# Correct way to code up a simple dice roll problem in numpyro

Hi there. This is more of a beginner question than anything else, as I’m still trying to wrap my brain around how NumPyro works. I am trying to find a way to replicate this simple blog post in NumPyro. If you don’t have a Medium subscription, I’ll describe the problem below:

Let’s say you have N dice, indexed by n \in [1, N]. Die n has n+2 sides. Someone picks a die at random, and starts rolling it, telling you the observations. What I want to do is define a posterior over the probability that the random die chosen is dice n after observations \mathcal{D}. Assume all dice are fair.

This is distinctly different than the problem of a single unfair dice and trying to infer the probability of observing a side, since it is always possible that any side has p>0. In this problem, say you observe a 5. There is no way it could be a 4 or 3-sided die. Those probabilities are 0. This is the particular piece I’m having trouble coding up. The update scheme using Bayes’s rule is quite easy, but I’m not sure how to put this into numpyro.

My starting point is just simply a Dirichlet distribution with equal probability that the random dice selected was die n.

N_DICE = 5  # sides [3, 4, 5, 6, 7]
def model(observations):
# observations might be something like [4, 5, 4, 6, 4]
theta = numpyro.sample('theta', dist.Dirichlet(np.ones(N_DICE)))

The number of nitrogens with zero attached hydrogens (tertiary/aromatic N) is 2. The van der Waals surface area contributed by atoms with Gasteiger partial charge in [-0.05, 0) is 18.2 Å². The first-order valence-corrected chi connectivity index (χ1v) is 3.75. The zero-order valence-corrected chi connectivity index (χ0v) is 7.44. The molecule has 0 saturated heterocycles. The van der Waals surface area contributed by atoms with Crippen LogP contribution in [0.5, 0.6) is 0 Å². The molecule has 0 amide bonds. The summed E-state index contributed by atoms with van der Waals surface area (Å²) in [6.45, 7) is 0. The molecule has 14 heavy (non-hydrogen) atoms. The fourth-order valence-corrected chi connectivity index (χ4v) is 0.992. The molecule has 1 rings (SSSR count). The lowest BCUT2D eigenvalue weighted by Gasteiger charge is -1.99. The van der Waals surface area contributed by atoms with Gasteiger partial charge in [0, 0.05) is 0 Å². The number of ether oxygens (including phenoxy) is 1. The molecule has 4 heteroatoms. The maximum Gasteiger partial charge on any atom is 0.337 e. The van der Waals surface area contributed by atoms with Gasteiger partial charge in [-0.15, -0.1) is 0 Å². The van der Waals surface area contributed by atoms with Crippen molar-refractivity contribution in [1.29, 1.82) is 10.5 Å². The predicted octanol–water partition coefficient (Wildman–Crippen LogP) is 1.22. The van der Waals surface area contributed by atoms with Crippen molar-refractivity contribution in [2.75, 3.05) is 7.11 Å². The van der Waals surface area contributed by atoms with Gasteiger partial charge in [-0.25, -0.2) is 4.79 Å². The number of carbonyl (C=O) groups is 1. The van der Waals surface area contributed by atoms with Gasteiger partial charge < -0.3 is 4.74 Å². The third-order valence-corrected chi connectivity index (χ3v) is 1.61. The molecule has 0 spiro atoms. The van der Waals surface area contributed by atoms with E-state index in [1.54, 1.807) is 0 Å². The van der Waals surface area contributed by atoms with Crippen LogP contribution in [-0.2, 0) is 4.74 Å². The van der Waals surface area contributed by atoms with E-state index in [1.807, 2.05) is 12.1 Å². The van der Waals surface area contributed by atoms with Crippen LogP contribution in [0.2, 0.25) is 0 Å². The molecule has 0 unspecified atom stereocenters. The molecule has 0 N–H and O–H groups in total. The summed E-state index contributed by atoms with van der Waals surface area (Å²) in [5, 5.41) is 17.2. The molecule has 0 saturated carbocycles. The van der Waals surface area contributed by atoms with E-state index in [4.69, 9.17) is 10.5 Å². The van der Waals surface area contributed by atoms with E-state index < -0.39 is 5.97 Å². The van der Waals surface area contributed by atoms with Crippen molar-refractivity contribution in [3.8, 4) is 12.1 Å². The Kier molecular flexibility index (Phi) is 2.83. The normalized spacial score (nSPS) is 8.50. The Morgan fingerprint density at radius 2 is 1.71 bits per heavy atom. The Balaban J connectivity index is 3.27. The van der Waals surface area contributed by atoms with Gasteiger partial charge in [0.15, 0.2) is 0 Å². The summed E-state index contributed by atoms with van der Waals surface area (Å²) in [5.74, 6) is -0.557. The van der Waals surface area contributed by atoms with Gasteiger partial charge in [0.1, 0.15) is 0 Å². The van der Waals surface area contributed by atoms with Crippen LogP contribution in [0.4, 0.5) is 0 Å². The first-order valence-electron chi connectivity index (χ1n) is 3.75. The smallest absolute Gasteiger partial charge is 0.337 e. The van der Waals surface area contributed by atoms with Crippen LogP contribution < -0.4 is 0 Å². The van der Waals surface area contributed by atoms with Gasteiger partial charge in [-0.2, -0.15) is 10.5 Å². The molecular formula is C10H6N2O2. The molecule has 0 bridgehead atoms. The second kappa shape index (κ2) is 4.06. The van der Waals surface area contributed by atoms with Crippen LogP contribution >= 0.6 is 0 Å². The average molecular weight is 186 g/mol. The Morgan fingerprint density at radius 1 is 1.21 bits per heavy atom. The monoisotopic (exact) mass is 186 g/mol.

with numpyro.plate('observations', len(observations)):
# Unsure what goes here


Is a custom distribution or something required?

Thanks so much for the help!

do you assume each die is fair?

@martinjankowiak yes, all dice are fair!

i think all you need is a model with two components.

the first is a prior over a scalar discrete latent variable (say uniform) over {0, 1, …, N-1}. call this latent variable die.

then, conditioned on die you define a likelihood (e.g. via an observed sample statement).

in this case since your likelihood is a bit funky it’s probably best to use a factor statement. to do that you just need to compute the scalar log_prob that corresponds to the die-conditioned likelihood. this will be -infinity if the observation is impossible; it will be Multinomial.log_prob(...) otherwise.

@martinjankowiak I’ll take a shot at this but would definitely appreciate it if you could humor me a bit here since it’s a weird case (as you say the likelihood is a bit “funky”). Sounds like you’re implying I should define a new Distribution that implements a custom log_prob method, but I’m not sure. I understand if you don’t have the time. Thanks!

you don’t need a custom distribution. you can use factor. something like

die = numpyro.sample("die", ...)
log_prob = jnp.where(die_could_plausibly_generate_data(die, data),
Multinomial(...).log_prob(data),
-jnp.inf)
numpyro.factor("my_observation", log_prob)


where die_could_plausibly_generate_data(...) is a function you need to define